Libertarianism

Nassim Taleb: The Global Rebellion Against “No-Skin-in-the-Game” Insiders

Postmodernism, the ongoing crisis of authority, and the Libertarian Moment.

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The last time Black Swan and Antifragile author Nassim Taleb came up in conversation at Reason.com was hardly auspicious: He backed out of a debate about GMO foods with Science Correspondent Ronald Bailey, whom he called an "idiot" for good measure.

But then there's this important bit that Taleb recently posted to his Facebook page that's worth quoting in its entirety:

What we are seeing worldwide, from India to the UK to the US, is the rebellion against the inner circle of no-skin-in-the-game policymaking "clerks" and journalists-insiders, that class of paternalistic semi-intellectual experts with some Ivy league, Oxford-Cambridge, or similar label-driven education who are telling the rest of us 1) what to do, 2) what to eat, 3) how to speak, 4) how to think…and 5) who to vote for.

With psychology papers replicating less than 40%, dietary advice reversing after 30y of fatphobia, macroeconomic analysis working worse than astrology, microeconomic papers wrong 40% of the time, the appointment of Bernanke who was less than clueless of the risks, and pharmaceutical trials replicating only 1/5th of the time, people are perfectly entitled to rely on their own ancestral instinct and listen to their grandmothers with a better track record than these policymaking goons.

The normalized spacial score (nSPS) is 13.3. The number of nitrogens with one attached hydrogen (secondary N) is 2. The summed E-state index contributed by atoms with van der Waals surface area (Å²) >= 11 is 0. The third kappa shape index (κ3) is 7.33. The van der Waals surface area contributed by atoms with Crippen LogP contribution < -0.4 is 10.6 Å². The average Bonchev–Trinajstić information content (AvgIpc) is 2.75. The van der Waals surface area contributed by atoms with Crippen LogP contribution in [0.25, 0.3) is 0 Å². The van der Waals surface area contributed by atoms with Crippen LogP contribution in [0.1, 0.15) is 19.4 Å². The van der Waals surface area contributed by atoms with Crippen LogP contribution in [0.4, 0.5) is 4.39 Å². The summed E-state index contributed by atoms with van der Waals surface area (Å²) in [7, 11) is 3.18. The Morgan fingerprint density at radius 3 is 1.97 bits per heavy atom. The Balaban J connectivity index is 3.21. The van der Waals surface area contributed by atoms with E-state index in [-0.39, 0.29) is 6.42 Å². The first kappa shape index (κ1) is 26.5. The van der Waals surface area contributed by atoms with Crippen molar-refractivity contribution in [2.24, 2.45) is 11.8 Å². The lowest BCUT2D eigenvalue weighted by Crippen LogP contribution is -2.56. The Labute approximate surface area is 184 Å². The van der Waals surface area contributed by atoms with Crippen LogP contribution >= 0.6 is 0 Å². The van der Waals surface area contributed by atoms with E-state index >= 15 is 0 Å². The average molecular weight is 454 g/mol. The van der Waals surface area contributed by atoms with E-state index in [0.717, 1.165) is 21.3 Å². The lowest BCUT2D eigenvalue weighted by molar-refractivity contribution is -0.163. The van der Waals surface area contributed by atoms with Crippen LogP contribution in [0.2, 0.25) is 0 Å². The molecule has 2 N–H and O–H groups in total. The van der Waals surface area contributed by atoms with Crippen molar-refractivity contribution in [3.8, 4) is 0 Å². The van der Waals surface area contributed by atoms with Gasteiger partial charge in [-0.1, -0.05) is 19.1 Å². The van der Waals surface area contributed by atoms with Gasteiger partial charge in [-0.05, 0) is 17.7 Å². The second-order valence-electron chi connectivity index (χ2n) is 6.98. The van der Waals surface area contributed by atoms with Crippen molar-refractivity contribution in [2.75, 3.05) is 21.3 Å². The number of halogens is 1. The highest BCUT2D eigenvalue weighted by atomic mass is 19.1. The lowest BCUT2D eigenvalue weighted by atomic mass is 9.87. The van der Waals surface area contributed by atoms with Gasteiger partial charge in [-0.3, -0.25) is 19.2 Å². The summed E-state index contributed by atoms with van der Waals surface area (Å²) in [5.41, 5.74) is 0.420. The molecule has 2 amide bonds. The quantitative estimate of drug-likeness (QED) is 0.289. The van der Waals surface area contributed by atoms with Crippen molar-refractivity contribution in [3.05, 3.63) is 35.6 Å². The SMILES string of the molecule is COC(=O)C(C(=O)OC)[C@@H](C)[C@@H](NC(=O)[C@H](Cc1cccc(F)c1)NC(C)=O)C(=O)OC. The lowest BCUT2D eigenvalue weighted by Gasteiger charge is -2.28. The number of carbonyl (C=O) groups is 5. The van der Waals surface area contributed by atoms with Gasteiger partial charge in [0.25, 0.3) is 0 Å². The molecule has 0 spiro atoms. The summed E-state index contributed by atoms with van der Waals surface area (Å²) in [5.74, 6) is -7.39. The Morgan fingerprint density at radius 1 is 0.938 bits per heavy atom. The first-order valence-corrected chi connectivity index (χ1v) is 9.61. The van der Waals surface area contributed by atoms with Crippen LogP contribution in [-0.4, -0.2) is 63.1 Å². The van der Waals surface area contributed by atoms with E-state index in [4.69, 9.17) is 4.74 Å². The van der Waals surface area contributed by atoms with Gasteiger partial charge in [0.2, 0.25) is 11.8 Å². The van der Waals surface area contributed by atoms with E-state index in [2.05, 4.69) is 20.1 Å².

Indeed one can see that these academico-bureaucrats wanting to run our lives aren't even rigorous, whether in medical statistics or policymaking. I have shown that most of what Cass-Sunstein-Richard Thaler types call "rational" or "irrational" comes from misunderstanding of probability theory.

Ironically, given his recent contretemps, Taleb is in agreement with Bailey's basic thesis in the urgent February Reason cover story, "Broken Science: What happens when cancer doctors, psychologists, and drug developers can't rely on each other's research?" The title and subtitle pretty much gives away the plot, so I won't go into any details here. Suffice it to say that two other features in that issue, one about the state of political polling and one about non-rigourous research on the effects of gun policy on violent crime, are also on point here.

Humanprogress.org

Reading Taleb's exhortation reminded me of Moisés Naím's excellent The End of Power, which states at one point: